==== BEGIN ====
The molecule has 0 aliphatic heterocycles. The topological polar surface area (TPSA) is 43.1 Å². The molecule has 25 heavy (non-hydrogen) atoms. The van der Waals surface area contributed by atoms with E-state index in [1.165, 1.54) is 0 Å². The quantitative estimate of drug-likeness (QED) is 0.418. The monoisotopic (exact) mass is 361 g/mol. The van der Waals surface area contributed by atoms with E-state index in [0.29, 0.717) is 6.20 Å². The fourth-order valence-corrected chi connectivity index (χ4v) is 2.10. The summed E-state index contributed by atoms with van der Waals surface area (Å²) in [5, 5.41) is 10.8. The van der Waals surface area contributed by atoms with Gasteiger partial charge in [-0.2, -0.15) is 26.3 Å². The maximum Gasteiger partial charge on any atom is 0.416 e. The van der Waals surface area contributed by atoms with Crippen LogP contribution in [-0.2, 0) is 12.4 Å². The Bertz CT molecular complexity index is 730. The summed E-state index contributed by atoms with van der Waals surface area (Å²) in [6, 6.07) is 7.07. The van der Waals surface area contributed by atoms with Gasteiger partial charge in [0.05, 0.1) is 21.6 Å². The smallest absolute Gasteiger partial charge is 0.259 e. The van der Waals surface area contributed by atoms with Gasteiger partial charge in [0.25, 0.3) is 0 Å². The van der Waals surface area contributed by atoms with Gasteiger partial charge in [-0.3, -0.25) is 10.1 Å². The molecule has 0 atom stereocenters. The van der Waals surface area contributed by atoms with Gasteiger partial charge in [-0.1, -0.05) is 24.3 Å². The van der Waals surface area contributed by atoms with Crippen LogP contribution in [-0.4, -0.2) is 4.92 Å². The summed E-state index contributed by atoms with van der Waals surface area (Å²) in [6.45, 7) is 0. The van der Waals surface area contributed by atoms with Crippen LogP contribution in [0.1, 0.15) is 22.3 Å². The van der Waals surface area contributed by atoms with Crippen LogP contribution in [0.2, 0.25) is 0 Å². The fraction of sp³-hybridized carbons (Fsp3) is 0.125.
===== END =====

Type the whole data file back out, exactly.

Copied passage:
The molecule has 0 aliphatic heterocycles. The topological polar surface area (TPSA) is 43.1 Å². The molecule has 25 heavy (non-hydrogen) atoms. The van der Waals surface area contributed by atoms with E-state index in [1.165, 1.54) is 0 Å². The quantitative estimate of drug-likeness (QED) is 0.418. The monoisotopic (exact) mass is 361 g/mol. The van der Waals surface area contributed by atoms with E-state index in [0.29, 0.717) is 6.20 Å². The fourth-order valence-corrected chi connectivity index (χ4v) is 2.10. The summed E-state index contributed by atoms with van der Waals surface area (Å²) in [5, 5.41) is 10.8. The van der Waals surface area contributed by atoms with Gasteiger partial charge in [-0.2, -0.15) is 26.3 Å². The maximum Gasteiger partial charge on any atom is 0.416 e. The van der Waals surface area contributed by atoms with Crippen LogP contribution in [-0.2, 0) is 12.4 Å². The Bertz CT molecular complexity index is 730. The summed E-state index contributed by atoms with van der Waals surface area (Å²) in [6, 6.07) is 7.07. The van der Waals surface area contributed by atoms with Gasteiger partial charge in [0.05, 0.1) is 21.6 Å². The smallest absolute Gasteiger partial charge is 0.259 e. The van der Waals surface area contributed by atoms with Gasteiger partial charge in [0.25, 0.3) is 0 Å². The van der Waals surface area contributed by atoms with Gasteiger partial charge in [-0.3, -0.25) is 10.1 Å². The molecule has 0 atom stereocenters. The van der Waals surface area contributed by atoms with Gasteiger partial charge in [-0.1, -0.05) is 24.3 Å². The van der Waals surface area contributed by atoms with Crippen LogP contribution in [-0.4, -0.2) is 4.92 Å². The summed E-state index contributed by atoms with van der Waals surface area (Å²) in [6.45, 7) is 0. The van der Waals surface area contributed by atoms with Crippen LogP contribution in [0.1, 0.15) is 22.3 Å². The van der Waals surface area contributed by atoms with Crippen LogP contribution in [0.2, 0.25) is 0 Å². The fraction of sp³-hybridized carbons (Fsp3) is 0.125.